Fifteen years ago today (February 7, 2000), Christopher Rios tragically died from a heart attack, leaving behind his family, friends, and millions of fans. At the time, the Bronx, New York MC known as Big Pun had only released a lone album, 1998’s Capital Punishment, but with that body of work, and five years of gigantic guest appearances, he left an everlasting impression on the face and sound of Hip-Hop. At a time when skills were constantly being pushed aside for flare, Big Pun proved those things to not be mutually exclusive, upholding the culture he held so dearly.


One of the men who maintained a great friendship with Pun was East New York Brooklyn producer/DJ, Domingo Padilla. This pair shared that deep love of Hip-Hop, the traditions, and the sounds associated with the age-old standards of dope. Having met in some hallowed grounds back in the early 1990s, Domingo was high on Pun’s depth chart in making his debut album. The producer, who would later work with Eminem, KRS-One, Kool G Rap and a host of hit television shows was newly making a name for himself. His sounds, his nature in the studio, and his charismatic way aligned with Pun. The limited discography is hardly a reflection of the relationship, as you will learn in this rare conversation our friends at Ambrosia For Heads had with Domingo.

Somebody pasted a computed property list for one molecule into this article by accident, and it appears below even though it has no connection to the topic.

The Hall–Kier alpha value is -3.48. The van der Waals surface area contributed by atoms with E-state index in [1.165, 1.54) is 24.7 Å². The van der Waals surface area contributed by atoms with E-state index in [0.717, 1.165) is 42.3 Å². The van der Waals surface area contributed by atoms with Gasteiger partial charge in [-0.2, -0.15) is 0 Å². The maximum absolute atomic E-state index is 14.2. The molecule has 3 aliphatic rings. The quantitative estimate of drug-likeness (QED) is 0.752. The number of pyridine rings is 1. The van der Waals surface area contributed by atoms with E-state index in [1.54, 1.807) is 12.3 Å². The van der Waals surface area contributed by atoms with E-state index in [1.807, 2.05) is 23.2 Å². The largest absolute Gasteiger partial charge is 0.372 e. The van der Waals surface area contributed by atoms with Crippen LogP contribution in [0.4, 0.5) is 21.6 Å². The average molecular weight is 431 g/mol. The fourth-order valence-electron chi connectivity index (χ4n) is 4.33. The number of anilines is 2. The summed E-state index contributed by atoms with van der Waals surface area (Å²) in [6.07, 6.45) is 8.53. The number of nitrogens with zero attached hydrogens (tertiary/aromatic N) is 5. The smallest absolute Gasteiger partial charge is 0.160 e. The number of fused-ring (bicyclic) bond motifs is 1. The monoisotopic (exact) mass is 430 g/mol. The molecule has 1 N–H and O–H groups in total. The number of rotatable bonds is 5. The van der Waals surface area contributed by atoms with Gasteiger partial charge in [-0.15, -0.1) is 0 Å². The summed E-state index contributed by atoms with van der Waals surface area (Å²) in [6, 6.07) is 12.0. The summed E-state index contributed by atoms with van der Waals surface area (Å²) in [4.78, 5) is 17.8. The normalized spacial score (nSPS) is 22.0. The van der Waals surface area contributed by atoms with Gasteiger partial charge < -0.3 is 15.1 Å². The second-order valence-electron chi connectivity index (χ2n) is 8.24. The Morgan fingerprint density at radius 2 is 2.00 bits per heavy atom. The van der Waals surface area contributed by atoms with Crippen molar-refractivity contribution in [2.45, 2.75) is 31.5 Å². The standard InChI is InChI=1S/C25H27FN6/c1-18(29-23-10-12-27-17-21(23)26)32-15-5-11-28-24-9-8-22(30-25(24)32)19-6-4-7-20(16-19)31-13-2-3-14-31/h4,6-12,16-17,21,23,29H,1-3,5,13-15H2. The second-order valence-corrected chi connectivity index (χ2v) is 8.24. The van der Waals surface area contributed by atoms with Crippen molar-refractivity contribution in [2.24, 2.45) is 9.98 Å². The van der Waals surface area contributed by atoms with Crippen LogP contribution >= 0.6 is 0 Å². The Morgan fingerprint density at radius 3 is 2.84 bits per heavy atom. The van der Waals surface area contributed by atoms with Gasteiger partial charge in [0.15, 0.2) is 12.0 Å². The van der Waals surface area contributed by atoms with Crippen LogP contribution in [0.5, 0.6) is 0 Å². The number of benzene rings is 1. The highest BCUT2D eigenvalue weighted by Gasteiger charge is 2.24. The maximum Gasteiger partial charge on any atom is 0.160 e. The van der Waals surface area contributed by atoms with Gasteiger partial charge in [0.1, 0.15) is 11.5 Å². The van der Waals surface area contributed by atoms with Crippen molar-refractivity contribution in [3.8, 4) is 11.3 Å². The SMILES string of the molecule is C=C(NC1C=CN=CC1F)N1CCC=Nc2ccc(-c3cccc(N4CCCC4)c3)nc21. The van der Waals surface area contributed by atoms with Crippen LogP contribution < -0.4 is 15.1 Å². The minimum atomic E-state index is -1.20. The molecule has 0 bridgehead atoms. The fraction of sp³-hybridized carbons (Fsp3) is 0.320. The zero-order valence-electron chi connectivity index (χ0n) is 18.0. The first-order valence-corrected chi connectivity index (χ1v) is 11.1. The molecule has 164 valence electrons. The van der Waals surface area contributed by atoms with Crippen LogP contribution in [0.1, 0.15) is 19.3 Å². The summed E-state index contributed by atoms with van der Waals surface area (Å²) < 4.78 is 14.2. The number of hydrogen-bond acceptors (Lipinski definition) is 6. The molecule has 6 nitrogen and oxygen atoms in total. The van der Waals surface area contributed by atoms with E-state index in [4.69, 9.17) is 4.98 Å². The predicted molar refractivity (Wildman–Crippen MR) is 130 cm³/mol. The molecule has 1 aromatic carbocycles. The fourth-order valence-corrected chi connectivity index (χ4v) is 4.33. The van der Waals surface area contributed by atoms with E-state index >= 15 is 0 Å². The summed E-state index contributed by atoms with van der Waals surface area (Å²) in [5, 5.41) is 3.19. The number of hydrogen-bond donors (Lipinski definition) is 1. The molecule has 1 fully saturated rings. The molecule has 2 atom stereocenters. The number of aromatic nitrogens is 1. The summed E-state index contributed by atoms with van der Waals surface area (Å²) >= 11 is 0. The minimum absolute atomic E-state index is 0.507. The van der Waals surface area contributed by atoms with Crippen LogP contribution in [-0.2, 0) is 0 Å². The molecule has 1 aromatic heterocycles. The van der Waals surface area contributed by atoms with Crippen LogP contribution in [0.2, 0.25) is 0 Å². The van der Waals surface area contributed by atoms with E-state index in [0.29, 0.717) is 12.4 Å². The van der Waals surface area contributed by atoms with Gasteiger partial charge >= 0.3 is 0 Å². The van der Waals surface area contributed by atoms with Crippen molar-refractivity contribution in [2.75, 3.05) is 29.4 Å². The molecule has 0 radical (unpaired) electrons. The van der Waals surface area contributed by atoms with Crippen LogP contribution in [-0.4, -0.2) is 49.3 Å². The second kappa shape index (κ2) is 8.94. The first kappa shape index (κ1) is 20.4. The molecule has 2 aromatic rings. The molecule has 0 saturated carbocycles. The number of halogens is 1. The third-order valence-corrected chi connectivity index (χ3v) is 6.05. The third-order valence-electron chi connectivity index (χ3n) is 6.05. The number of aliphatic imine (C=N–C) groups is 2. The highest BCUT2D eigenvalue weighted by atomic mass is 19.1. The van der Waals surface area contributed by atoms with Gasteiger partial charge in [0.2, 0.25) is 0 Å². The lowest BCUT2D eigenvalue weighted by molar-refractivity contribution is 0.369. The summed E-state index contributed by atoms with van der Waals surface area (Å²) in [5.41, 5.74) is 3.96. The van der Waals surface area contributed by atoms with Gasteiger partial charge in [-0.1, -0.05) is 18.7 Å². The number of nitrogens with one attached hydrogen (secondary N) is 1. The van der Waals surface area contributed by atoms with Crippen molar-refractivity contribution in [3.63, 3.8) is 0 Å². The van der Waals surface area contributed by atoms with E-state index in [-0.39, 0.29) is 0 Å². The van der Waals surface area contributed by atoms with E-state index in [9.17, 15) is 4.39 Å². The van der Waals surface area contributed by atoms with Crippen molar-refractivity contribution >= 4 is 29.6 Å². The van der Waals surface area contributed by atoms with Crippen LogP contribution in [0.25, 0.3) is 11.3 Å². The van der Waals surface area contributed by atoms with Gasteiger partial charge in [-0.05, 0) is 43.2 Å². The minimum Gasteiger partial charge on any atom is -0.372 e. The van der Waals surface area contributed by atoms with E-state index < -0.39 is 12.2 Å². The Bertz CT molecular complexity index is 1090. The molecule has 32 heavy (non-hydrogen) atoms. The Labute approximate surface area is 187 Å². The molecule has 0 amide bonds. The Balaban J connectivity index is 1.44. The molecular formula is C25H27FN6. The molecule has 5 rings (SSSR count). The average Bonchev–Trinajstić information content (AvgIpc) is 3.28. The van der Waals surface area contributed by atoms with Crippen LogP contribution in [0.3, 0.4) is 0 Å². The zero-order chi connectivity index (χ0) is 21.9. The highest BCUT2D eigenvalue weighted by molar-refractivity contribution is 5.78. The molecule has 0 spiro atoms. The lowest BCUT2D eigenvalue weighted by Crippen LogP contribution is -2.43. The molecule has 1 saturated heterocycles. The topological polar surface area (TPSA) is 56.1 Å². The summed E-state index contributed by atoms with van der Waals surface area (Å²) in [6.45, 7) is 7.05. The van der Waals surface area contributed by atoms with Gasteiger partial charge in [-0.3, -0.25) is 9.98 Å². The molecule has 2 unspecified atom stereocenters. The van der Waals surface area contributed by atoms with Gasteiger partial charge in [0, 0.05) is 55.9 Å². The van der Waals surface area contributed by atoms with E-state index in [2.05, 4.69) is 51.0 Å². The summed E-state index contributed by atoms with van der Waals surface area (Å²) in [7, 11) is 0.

For the full interview, read here